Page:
But just to be up front: should you panic? Nope. We know there are objects out there that could hit us in the future sometime. This comet is in many ways just another one. As I’ll point out below, we pass through lots of meteor streams, so there are plenty of other comets that could hit us. I know, I know, that doesn’t sound reassuring, but think about it: how often is the Earth hit by a comet? Not very often, despite having a few on the list of Potentially Hazardous Objects. So having one more we know about out there isn’t great, but in reality doesn’t really make things any worse for us.
That picture above is one of the meteors in question. You can see the streak as the tiny bit of rock (probably the size of a grain of sand) glowing as it rammed through the Earth’s atmosphere at about 35 km/sec (22 miles/sec, or nearly 80,000 mph). If you go out on any dark night, you’re bound to see the random meteor or five. But meteor showers are when we see lots of them in a short time, and they occur when the Earth passes through the dust debris left behind by a comet.
Most comets are dirty snowballs: dust, pebbles, and boulders held together by ice (water ice, but also frozen carbon dioxide and other things we normally think of as gases). This makes comets the litter bugs of the solar system, shedding material when the Sun warms them up and turns the ice into gas. The vapor blows off, and the looser material forms a ribbon or stream that stays more or less along the same orbit as the comet.
If the path of the comet intersects the orbit of the Earth, we plow through that material at the same time every year. Read More
As I write this, in less than a half hour (at 19:40 UT) an asteroid 1-2 meters in size will pass about
12,000 5500 km from the Earth’s surface: less than 7500 3500 miles! The Earth itself is 13,000 km across, so this is a close shave indeed. [UPDATE: Turns out the miss distance of 12,000 km was measured from the Earth's center. Subtracting our radius of about 6400 km, the rock actually came about 5500 km from our surface -- so, even closer than I originally thought. Sorry about the error, and thanks to Emily at The Planetary Society Blog where I saw the actual number.]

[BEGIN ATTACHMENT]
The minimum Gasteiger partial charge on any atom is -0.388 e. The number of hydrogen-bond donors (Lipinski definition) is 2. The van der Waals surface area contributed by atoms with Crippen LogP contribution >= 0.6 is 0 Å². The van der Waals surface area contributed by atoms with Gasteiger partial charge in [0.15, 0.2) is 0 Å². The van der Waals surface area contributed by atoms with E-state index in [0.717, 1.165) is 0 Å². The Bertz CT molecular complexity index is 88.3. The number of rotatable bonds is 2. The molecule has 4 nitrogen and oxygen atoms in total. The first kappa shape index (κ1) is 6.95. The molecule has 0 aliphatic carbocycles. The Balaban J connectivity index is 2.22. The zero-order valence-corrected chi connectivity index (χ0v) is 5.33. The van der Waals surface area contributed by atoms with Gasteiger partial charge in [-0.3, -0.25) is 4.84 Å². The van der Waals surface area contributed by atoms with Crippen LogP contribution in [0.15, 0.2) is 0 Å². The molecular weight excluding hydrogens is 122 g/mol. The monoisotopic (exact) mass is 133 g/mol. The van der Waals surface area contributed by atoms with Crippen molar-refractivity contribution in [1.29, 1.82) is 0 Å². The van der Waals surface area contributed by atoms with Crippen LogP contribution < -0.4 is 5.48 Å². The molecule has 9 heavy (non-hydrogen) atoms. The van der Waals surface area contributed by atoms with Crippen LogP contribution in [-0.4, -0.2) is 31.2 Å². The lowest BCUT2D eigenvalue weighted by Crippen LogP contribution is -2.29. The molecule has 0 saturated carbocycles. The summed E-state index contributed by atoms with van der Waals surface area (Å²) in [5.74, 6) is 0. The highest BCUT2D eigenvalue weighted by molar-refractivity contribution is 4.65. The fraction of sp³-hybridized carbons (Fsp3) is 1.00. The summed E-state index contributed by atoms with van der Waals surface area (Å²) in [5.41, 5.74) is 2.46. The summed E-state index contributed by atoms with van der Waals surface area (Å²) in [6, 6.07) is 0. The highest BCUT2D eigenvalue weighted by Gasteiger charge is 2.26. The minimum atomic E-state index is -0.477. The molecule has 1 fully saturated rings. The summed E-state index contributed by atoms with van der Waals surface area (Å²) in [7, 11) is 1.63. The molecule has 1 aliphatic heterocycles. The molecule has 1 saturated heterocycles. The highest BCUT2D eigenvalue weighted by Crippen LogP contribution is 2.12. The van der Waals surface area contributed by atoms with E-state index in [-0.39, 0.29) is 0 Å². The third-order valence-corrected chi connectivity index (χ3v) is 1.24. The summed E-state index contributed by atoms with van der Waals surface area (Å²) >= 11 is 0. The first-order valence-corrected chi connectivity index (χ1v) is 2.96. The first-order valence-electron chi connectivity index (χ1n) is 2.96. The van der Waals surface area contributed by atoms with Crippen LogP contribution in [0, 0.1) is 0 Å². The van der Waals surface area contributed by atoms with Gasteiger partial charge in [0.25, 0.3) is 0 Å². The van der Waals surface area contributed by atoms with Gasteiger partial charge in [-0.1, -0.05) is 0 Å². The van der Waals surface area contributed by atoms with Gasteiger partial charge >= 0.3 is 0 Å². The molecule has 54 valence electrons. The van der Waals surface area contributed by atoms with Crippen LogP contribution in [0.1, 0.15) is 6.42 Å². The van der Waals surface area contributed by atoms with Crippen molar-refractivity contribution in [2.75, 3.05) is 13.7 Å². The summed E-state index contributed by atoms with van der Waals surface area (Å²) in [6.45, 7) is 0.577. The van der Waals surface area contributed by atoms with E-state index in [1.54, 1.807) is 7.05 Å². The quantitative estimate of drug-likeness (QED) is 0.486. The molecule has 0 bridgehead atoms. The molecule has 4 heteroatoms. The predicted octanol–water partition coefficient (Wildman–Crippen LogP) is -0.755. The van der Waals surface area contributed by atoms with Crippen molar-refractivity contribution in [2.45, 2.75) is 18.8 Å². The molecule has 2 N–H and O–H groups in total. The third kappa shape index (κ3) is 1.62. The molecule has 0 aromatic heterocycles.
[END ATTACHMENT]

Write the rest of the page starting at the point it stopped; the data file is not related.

Still, it will miss, and would not be dangerous even if it did hit us. Got that? Cool.
This rock, officially named 2011 CQ1, was discovered just last night! Here’s a shot of it taken using a small 0.35 meter (14″) telescope at the Tzec Maun Observatory in New Mexico:
This is a combination of 20 short exposures tracking the asteroid; the stars appear as dotted lines while the asteroid itself as the indicated dot.
Now let me be clear: this rock will miss us, and even if it had been aimed at us it would be unlikely in the extreme to do any damage. It’s way too small. Most likely were something like this to hit us, it would explode very high in the Earth’s atmosphere, releasing as much energy as perhaps a ton or so of TNT. That may sound like a lot, but it’s actually not a big deal. Some estimates have us getting hit by meter-size rocks once per month or so. The fact that you never hear about them indicates they are no danger!